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Illustration: Aïda Amer/Axios

American consumers and businesses face an array of shocking shortages in 2021 — the result of corporate miscalculations in the early days of the pandemic. The shortages range from labor to lumber to rental cars.

Why it matters: As vaccinations rise and the economy grows back to its pre-pandemic size, Americans are tantalized by the prospect of the country reverting to something approaching the familiar old normal. While that might happen eventually, it could take a surprisingly long time for a new equilibrium to establish itself.

  • Until then, expect a constant stream of headlines about supply being unable to meet demand across a large range of industries and sectors.

The big picture: Shortages have appeared in multiple areas.

  • In lumber, high prices are a consequence of the decision by sawmills to shut down production a year ago, in anticipation of an economic slump.
  • In auto, high prices reflect decisions by chip manufacturers early in the pandemic to concentrate on making semiconductors for consumer electronics — which were expected to boom — at the expense of making chips for vehicles, which were expected to be hit hard by the broader slump in travel.
  • In the restaurant industry, which is struggling to find workers, experienced servers found themselves with almost a year to find other jobs with better job security and fewer health risks.
    • In expensive cities like New York, many simply left town. Hiring was generally not easy even before the pandemic, and it's much more competitive now that so many restaurants are trying to staff up aggressively at exactly the same time.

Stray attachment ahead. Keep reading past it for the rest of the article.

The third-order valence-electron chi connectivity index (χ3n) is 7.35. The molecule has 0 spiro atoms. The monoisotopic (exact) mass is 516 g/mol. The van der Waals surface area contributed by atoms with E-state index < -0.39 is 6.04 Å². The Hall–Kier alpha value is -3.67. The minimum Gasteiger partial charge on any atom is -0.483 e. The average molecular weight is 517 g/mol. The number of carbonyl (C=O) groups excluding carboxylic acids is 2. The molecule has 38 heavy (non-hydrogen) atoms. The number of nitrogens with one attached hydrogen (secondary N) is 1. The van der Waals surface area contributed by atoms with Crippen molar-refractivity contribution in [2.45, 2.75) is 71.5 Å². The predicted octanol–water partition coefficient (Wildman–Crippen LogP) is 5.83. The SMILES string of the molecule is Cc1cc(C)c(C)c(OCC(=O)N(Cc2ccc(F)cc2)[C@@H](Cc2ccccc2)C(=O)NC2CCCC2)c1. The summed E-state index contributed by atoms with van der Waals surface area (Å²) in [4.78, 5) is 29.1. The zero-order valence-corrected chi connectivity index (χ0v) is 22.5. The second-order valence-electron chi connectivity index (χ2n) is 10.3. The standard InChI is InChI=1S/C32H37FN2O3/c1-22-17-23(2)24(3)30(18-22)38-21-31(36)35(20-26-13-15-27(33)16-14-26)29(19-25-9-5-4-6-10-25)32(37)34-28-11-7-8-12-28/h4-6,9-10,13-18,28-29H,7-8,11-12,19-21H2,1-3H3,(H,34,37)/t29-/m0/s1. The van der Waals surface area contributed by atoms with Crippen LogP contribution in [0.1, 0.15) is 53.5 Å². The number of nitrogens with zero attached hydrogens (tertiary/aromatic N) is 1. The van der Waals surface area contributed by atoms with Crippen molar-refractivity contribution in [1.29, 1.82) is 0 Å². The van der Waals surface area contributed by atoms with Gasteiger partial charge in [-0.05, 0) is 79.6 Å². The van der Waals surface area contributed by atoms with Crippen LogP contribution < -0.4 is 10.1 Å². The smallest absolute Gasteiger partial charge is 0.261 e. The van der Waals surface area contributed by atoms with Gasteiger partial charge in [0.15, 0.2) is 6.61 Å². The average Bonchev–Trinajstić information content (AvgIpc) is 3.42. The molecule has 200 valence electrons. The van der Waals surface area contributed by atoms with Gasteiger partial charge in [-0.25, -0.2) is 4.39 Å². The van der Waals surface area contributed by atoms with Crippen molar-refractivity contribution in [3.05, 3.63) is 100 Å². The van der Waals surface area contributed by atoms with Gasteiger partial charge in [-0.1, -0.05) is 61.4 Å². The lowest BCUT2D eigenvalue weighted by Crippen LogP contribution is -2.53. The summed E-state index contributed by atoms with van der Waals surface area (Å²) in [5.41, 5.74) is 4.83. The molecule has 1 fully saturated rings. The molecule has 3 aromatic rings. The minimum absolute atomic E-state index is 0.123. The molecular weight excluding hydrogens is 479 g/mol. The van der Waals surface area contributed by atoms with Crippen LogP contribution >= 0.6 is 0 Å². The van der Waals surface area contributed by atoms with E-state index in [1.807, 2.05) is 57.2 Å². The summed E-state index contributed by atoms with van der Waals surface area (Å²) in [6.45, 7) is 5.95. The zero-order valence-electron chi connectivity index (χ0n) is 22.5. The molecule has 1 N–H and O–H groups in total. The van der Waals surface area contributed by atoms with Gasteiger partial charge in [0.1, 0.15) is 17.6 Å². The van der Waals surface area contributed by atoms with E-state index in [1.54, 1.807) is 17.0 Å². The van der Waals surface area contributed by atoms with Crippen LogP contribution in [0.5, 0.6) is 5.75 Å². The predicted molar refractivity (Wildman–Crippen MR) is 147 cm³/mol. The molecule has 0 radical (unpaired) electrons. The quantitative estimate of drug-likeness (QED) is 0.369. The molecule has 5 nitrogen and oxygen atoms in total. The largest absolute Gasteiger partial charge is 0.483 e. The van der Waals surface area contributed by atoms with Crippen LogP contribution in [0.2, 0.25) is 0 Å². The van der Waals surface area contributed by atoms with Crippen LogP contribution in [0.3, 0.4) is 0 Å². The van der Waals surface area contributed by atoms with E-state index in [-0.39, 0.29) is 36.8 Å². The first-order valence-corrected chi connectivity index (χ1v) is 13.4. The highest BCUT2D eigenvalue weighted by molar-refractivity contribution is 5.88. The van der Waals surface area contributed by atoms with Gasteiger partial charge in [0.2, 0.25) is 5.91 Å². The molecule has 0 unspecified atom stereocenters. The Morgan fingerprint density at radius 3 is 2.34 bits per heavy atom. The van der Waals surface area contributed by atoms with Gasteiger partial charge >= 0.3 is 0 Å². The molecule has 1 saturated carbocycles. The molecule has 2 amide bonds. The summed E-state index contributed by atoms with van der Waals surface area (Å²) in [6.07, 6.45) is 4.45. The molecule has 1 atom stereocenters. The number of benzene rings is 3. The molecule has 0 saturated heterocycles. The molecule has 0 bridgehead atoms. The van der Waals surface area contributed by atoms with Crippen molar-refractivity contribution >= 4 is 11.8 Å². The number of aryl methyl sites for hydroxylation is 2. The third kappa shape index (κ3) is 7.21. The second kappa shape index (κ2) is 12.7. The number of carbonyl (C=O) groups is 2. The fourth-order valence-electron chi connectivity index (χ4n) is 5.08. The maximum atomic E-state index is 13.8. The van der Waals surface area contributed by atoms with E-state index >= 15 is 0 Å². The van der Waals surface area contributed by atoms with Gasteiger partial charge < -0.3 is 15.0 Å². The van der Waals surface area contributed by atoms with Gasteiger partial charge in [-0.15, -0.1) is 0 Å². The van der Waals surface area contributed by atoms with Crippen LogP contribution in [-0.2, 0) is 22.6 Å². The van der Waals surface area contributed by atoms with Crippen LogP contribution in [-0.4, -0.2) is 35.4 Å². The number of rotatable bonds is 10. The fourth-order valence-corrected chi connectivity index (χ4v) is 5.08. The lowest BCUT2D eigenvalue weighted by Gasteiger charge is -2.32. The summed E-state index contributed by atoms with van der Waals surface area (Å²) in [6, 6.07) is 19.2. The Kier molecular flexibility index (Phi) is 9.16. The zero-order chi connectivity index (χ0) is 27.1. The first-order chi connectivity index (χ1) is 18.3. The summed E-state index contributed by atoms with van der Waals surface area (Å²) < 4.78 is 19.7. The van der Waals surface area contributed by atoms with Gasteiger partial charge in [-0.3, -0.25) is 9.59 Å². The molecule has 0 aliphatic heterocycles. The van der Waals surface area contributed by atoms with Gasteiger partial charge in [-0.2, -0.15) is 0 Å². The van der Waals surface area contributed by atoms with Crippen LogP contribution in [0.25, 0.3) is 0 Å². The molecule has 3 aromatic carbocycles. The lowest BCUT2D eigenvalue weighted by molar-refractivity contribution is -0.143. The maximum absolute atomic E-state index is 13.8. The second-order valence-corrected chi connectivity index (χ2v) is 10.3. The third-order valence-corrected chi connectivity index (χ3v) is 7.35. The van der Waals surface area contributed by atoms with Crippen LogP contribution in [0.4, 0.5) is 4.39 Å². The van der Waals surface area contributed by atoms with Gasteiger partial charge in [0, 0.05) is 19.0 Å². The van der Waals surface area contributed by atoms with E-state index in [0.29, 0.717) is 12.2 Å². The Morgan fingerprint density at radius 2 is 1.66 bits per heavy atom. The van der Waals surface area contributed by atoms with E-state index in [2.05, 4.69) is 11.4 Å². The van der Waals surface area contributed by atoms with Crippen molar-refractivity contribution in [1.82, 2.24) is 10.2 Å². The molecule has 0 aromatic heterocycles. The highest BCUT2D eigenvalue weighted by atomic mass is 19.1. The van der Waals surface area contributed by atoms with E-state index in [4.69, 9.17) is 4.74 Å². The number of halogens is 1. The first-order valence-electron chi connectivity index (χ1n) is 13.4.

Be smart: These shortages don't mean the economy is overheating. If anything, they mean it isn't yet hot enough. As industries like sawmills, semiconductor fabricators and restaurants grow out of their recession slump, supply will increasingly meet demand and prices will more likely to go down than up.

  • In an advanced economy, supply chains and lead times can be extremely long and complex, even for seemingly simple items like lumber. Disruptions to global shipping — an industry that has never been nimble — only make it harder to get back to normal.
  • Rebuilding those supply chains for a reconfigured economy, and finding the new natural state of dynamic equilibrium, is extremely difficult and time-consuming.
  • Pockets of sticker shock on things like rental car prices are therefore likely to remain for at least the rest of this year.

The bottom line: If price rises in a certain items are caused by temporary shortages, then the inflation is also likely to be temporary.

Go deeper

Biden White House jammed on gas prices

Illustration: Sarah Grillo/Axios

The Biden White House increasingly views rising gasoline prices as a source of potential political peril — and is now asking some of the world's biggest oil producers to pump more oil.

Why it matters: This trend, combined with a fragile economic recovery threatened by the Delta variant of the coronavirus, and inflation beginning to bite consumers, could threaten the administration's ambitious congressional agenda for late summer and early fall.

Vaccine mandates exacerbate class divide

Illustration: Sarah Grillo/Axios

Corporate America's patchwork approach to vaccine requirements is deepening the pandemic's class divides.

Why it matters: New cases of coronavirus, driven by the Delta variant, are up 86% in the U.S. over the past two weeks. The rise in new infections has upended return to work plans for certain sectors of the economy, while others can't afford to change course.

Scoop: Beto plans Texas comeback in governor's race

Former U.S. Rep. Beto O'Rourke speaks during the Georgetown to Austin March for Democracy rally on July 31, 2021 in Austin, Texas. (Photo by Brandon Bell/Getty Images)

Former Rep. Beto O’Rourke is preparing to run for governor of Texas in 2022, with an announcement expected later this year, Texas political operatives tell Axios.

Why it matters: O'Rourke's entry would give Democrats a high-profile candidate with a national fundraising network to challenge Republican Gov. Greg Abbott — and give O’Rourke, a former three-term congressman from El Paso and 2020 presidential candidate and voting rights activist, a path to a political comeback.